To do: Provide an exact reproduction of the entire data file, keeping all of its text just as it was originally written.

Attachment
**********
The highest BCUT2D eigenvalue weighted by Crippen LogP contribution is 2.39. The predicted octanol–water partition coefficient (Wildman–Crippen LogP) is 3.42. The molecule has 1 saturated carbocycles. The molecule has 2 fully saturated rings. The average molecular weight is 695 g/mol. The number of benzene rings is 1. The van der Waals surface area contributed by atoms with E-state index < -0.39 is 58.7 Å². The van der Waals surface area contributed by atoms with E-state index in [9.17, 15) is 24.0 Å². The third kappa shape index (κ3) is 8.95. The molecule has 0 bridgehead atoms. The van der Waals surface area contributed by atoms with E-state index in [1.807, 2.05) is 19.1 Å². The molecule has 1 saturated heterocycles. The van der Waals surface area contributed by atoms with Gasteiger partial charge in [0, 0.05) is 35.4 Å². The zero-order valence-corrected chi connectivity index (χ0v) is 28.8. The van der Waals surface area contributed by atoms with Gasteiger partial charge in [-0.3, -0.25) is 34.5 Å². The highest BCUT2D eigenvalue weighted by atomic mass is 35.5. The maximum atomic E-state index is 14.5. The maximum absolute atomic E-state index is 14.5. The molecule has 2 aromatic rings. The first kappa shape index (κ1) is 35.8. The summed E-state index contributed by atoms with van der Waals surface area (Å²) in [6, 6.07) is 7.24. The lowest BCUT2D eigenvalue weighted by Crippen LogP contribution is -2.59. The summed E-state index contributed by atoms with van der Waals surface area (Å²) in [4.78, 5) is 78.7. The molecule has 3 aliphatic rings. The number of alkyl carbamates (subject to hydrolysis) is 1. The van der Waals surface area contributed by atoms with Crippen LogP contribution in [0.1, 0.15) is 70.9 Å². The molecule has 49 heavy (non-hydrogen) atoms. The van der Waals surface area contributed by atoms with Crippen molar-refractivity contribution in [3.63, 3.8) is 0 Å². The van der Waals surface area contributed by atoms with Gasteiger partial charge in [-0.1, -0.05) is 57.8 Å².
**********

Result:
The highest BCUT2D eigenvalue weighted by Crippen LogP contribution is 2.39. The predicted octanol–water partition coefficient (Wildman–Crippen LogP) is 3.42. The molecule has 1 saturated carbocycles. The molecule has 2 fully saturated rings. The average molecular weight is 695 g/mol. The number of benzene rings is 1. The van der Waals surface area contributed by atoms with E-state index < -0.39 is 58.7 Å². The van der Waals surface area contributed by atoms with E-state index in [9.17, 15) is 24.0 Å². The third kappa shape index (κ3) is 8.95. The molecule has 0 bridgehead atoms. The van der Waals surface area contributed by atoms with E-state index in [1.807, 2.05) is 19.1 Å². The molecule has 1 saturated heterocycles. The van der Waals surface area contributed by atoms with Gasteiger partial charge in [0, 0.05) is 35.4 Å². The zero-order valence-corrected chi connectivity index (χ0v) is 28.8. The van der Waals surface area contributed by atoms with Gasteiger partial charge in [-0.3, -0.25) is 34.5 Å². The highest BCUT2D eigenvalue weighted by atomic mass is 35.5. The maximum atomic E-state index is 14.5. The maximum absolute atomic E-state index is 14.5. The molecule has 2 aromatic rings. The first kappa shape index (κ1) is 35.8. The summed E-state index contributed by atoms with van der Waals surface area (Å²) in [6, 6.07) is 7.24. The lowest BCUT2D eigenvalue weighted by Crippen LogP contribution is -2.59. The summed E-state index contributed by atoms with van der Waals surface area (Å²) in [4.78, 5) is 78.7. The molecule has 3 aliphatic rings. The number of alkyl carbamates (subject to hydrolysis) is 1. The van der Waals surface area contributed by atoms with Crippen LogP contribution in [0.1, 0.15) is 70.9 Å². The molecule has 49 heavy (non-hydrogen) atoms. The van der Waals surface area contributed by atoms with Crippen molar-refractivity contribution in [3.63, 3.8) is 0 Å². The van der Waals surface area contributed by atoms with Gasteiger partial charge in [-0.1, -0.05) is 57.8 Å².